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Old Saturday 11th June 2011, 13:45   #1
henry link
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Review of Zen-Ray ED2 82mm Scope

Whew!...this review has been a long time coming. I received the first test specimen of the Zen-Ray ED2 scope way back in late December and a replacement for it in early January. I considered both of those to be too defective (or damaged) for a fair review. A unit from a new production run arrived in May. This one turned out to be good enough for me to feel confident that its optical quality is limited by the design rather than defects or shipping damage, so here, finally, are some test results. As usual, I’ll be concentrating entirely on the optics. I decided to treat the scope body and the eyepieces in separate parts, starting with the body.

Part One – Scope Body

From the outside the Zen scope closely resembles the Kowa 883, but that resemblance is only skin deep. Inside, the objective design, focusing system and erecting prisms are quite different from what‘s inside the Kowa. Instead of the Schmidt prism used in the Kowa the Zen uses a Porro, followed by semi-pentaprism to angle the light path. This erecting system has three separate prisms with more glass to air surfaces and more internal reflections than a Schmidt. It includes one reflection in the semi-pentaprism that has to be mirror coated. To my knowledge Zen is the first to use a dielectric coating for this surface.

Focusing is accomplished by moving one part of the Porro prism, so there is no moving focusing element as in the current alpha scopes. I think this design is a pretty good choice for a moderately priced scope. It avoids one potential optical defect by not having a roof prism split the light cone and in this case the dielectric coating keeps the light loss reasonable. This same system was used in many older high-end scopes, like the Swarovski AT-80 and Kowa 823. I haven’t seen every scope that uses it, but the two scopes I have tested (the Pentax 80ED and the Zen) both suffer some aperture loss as a result of the focusing prism moving out of its optimum position at close focus. I expect other scopes of this design have the same problem. The Zen begins to lose aperture at about 75-80’. At 60’ I measured an aperture of about 80mm, at 30’ it’s about 75mm and at closest focus of 16’ it’s down to about 70mm. As I recall the Pentax was worse, with the effective aperture already below 70mm at 30’. The first photo on the left below shows the difference between the 20x exit pupil size at infinity focus and at 16’. Part of the reduction in exit pupil is due to increased magnification at close focus and the rest is caused by the prism aperture blocking the edges of the objective. If at infinity focus the scope acts like a true 20x82, then at 16’ it’s effectively more like a 22x70.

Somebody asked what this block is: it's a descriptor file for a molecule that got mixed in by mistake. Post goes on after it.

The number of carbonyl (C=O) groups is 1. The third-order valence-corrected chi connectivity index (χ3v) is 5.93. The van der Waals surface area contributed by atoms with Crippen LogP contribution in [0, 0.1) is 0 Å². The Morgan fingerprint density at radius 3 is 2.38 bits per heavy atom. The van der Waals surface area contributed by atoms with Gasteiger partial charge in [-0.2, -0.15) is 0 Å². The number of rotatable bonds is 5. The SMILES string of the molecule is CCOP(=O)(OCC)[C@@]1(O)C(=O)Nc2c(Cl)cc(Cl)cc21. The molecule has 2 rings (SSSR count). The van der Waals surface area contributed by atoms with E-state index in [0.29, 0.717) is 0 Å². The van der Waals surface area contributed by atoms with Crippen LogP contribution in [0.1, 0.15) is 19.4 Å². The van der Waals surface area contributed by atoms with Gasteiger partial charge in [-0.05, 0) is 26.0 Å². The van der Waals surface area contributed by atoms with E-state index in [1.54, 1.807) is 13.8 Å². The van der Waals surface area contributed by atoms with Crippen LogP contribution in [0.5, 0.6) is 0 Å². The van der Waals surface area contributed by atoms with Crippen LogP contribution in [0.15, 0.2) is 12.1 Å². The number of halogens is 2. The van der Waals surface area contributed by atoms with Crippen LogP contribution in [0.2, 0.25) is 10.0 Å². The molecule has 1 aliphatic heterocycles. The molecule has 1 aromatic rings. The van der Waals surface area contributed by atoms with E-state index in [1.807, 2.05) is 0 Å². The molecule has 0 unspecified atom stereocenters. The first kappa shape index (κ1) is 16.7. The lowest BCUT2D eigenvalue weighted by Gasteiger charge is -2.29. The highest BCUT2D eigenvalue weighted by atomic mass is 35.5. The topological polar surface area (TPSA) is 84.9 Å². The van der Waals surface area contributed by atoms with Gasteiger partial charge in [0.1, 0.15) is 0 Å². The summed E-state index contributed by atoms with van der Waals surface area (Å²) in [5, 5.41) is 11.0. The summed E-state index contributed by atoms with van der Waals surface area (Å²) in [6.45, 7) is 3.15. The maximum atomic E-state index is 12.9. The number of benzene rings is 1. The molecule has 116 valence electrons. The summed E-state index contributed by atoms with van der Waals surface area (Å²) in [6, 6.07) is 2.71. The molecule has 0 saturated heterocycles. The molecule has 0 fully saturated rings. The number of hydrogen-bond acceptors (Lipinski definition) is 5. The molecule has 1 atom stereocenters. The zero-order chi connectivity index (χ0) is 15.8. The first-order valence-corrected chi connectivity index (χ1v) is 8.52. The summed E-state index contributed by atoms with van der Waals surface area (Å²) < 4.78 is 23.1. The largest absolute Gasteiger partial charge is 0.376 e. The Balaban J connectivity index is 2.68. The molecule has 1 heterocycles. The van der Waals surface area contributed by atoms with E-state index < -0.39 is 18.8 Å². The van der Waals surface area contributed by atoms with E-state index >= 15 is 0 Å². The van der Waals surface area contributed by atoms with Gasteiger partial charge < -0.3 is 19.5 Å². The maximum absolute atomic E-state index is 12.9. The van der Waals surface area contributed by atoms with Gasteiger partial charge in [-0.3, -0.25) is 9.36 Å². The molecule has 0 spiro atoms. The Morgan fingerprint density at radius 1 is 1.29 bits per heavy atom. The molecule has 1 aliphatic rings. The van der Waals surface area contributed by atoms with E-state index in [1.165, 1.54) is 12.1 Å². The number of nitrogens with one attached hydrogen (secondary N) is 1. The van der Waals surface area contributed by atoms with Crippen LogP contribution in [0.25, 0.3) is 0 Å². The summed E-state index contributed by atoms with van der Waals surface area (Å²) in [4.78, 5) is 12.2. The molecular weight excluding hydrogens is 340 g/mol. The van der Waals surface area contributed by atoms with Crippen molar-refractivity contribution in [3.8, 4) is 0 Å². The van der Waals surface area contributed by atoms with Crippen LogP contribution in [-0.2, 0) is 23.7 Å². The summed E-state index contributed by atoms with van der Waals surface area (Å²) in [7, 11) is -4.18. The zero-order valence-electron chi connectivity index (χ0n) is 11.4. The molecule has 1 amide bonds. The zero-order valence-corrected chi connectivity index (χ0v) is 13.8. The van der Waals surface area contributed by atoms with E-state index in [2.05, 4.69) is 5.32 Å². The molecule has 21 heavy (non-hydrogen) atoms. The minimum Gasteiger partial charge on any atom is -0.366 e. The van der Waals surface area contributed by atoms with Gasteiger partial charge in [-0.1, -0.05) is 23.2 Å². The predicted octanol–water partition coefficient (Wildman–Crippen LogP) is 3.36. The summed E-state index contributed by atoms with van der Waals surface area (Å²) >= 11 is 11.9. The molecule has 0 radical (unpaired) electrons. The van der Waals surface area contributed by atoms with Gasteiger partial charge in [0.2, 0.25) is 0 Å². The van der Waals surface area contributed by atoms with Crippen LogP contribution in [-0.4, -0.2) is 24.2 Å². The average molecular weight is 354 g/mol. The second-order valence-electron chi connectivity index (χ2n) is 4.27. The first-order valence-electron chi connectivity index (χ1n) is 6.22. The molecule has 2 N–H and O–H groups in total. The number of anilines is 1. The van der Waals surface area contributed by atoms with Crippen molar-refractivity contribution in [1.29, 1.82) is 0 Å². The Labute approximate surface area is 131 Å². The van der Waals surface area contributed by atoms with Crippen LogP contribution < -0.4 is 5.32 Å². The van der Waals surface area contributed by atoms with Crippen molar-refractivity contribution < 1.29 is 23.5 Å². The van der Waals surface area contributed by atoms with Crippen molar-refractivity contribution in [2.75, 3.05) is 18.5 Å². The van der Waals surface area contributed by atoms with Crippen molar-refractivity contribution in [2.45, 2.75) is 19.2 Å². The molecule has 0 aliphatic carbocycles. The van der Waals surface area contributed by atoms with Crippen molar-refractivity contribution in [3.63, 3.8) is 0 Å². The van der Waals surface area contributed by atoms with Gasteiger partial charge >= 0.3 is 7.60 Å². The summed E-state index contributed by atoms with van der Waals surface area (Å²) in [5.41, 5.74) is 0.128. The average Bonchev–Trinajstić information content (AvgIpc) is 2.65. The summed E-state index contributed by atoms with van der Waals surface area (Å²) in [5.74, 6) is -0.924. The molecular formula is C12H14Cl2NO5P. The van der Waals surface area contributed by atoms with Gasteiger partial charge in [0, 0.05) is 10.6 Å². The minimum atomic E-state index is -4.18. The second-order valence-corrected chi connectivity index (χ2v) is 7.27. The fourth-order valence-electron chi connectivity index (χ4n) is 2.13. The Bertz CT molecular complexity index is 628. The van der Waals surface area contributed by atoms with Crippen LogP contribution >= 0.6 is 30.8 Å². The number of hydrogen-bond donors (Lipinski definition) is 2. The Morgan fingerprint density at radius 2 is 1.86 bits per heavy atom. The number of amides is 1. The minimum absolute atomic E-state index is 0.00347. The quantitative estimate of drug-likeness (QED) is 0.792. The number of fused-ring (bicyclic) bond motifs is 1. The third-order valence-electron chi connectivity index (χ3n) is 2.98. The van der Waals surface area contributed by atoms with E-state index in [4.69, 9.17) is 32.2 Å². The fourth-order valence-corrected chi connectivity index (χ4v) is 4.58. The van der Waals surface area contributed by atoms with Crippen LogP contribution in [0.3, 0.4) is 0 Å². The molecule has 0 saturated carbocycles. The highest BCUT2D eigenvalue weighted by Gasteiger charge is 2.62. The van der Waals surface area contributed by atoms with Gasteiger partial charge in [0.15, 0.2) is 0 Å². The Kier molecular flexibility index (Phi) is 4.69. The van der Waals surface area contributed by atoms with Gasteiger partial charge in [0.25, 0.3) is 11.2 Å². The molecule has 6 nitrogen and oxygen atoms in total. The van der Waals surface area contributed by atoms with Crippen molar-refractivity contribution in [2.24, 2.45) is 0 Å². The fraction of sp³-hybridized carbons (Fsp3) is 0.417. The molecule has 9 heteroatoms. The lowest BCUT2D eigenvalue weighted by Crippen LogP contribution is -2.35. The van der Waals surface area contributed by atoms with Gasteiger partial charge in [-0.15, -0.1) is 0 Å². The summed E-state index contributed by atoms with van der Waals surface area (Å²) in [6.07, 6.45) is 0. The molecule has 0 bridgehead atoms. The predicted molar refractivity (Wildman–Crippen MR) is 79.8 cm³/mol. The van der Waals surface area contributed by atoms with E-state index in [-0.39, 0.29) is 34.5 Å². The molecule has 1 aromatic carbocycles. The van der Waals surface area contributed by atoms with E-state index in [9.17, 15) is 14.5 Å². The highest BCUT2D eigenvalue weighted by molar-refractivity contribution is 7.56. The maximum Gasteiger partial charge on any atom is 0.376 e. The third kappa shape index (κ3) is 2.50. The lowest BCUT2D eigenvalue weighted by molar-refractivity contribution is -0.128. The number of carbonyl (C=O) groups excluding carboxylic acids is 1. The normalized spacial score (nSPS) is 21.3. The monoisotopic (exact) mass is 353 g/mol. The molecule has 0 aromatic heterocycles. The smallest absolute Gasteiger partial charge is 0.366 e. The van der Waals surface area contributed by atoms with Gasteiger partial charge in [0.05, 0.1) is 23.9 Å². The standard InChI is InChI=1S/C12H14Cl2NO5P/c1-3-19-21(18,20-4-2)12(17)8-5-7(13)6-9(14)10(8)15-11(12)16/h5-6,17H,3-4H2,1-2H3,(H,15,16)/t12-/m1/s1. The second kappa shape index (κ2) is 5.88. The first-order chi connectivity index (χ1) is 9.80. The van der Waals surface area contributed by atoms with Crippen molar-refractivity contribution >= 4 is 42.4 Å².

The objective has 4 elements and a focal length of 464mm. That is, not so coincidentally as you will see later, about the same focal length as Swarovski scopes. There is a triplet up front consisting of a cemented doublet, closely air-spaced with a singlet and then down the tube close to the prisms there is another singlet in about the position a focusing lens would occupy. According to Zen there are two ED elements, but the type of ED glass is not specified. I don’t know of another scope using this particular configuration. The Pentax 80ED has a fixed singlet near the prism, but uses a doublet up front. All of the current alpha scopes use fixed triplets with moving focusing doublets.